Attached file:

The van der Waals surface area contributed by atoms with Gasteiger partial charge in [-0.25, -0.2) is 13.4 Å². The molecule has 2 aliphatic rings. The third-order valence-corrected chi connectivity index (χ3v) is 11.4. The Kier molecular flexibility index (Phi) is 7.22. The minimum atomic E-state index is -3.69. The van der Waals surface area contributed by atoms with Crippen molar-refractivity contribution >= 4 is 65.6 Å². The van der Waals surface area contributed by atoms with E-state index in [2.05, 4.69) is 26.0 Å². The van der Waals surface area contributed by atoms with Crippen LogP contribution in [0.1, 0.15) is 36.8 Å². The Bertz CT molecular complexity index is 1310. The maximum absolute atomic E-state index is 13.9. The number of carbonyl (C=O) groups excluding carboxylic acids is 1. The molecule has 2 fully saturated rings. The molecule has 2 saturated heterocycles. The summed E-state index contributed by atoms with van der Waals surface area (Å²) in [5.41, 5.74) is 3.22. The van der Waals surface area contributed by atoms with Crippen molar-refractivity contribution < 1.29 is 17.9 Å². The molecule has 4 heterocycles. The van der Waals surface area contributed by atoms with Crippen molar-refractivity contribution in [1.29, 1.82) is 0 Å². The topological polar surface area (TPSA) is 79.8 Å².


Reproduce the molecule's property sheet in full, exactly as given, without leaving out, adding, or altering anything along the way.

The van der Waals surface area contributed by atoms with Gasteiger partial charge in [-0.25, -0.2) is 13.4 Å². The molecule has 2 aliphatic rings. The third-order valence-corrected chi connectivity index (χ3v) is 11.4. The Kier molecular flexibility index (Phi) is 7.22. The minimum atomic E-state index is -3.69. The van der Waals surface area contributed by atoms with Crippen molar-refractivity contribution >= 4 is 65.6 Å². The van der Waals surface area contributed by atoms with E-state index in [2.05, 4.69) is 26.0 Å². The van der Waals surface area contributed by atoms with Crippen LogP contribution in [0.1, 0.15) is 36.8 Å². The Bertz CT molecular complexity index is 1310. The maximum absolute atomic E-state index is 13.9. The number of carbonyl (C=O) groups excluding carboxylic acids is 1. The molecule has 2 fully saturated rings. The molecule has 2 saturated heterocycles. The summed E-state index contributed by atoms with van der Waals surface area (Å²) in [5.41, 5.74) is 3.22. The van der Waals surface area contributed by atoms with Crippen molar-refractivity contribution < 1.29 is 17.9 Å². The molecule has 4 heterocycles. The van der Waals surface area contributed by atoms with Crippen molar-refractivity contribution in [1.29, 1.82) is 0 Å². The topological polar surface area (TPSA) is 79.8 Å².